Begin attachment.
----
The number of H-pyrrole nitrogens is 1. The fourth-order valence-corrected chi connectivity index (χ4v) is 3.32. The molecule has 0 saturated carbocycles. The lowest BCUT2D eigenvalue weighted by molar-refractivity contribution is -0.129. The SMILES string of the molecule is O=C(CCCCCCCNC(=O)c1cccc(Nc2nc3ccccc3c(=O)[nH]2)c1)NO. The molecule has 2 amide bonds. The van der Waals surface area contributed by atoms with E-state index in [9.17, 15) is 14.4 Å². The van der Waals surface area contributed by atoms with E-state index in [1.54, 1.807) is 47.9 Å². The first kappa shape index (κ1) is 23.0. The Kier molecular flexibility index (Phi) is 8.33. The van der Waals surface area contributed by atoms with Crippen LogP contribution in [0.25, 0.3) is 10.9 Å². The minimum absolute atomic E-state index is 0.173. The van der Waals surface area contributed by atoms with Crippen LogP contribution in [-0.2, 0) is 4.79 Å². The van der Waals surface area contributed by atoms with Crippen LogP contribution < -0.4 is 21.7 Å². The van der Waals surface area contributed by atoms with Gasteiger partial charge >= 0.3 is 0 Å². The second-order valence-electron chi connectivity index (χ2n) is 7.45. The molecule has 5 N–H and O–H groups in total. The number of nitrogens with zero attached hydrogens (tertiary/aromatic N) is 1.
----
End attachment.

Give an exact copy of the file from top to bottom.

The number of H-pyrrole nitrogens is 1. The fourth-order valence-corrected chi connectivity index (χ4v) is 3.32. The molecule has 0 saturated carbocycles. The lowest BCUT2D eigenvalue weighted by molar-refractivity contribution is -0.129. The SMILES string of the molecule is O=C(CCCCCCCNC(=O)c1cccc(Nc2nc3ccccc3c(=O)[nH]2)c1)NO. The molecule has 2 amide bonds. The van der Waals surface area contributed by atoms with E-state index in [9.17, 15) is 14.4 Å². The van der Waals surface area contributed by atoms with E-state index in [1.54, 1.807) is 47.9 Å². The first kappa shape index (κ1) is 23.0. The Kier molecular flexibility index (Phi) is 8.33. The van der Waals surface area contributed by atoms with Crippen LogP contribution in [0.25, 0.3) is 10.9 Å². The minimum absolute atomic E-state index is 0.173. The van der Waals surface area contributed by atoms with Crippen LogP contribution in [-0.2, 0) is 4.79 Å². The van der Waals surface area contributed by atoms with Crippen LogP contribution < -0.4 is 21.7 Å². The van der Waals surface area contributed by atoms with Gasteiger partial charge >= 0.3 is 0 Å². The second-order valence-electron chi connectivity index (χ2n) is 7.45. The molecule has 5 N–H and O–H groups in total. The number of nitrogens with zero attached hydrogens (tertiary/aromatic N) is 1.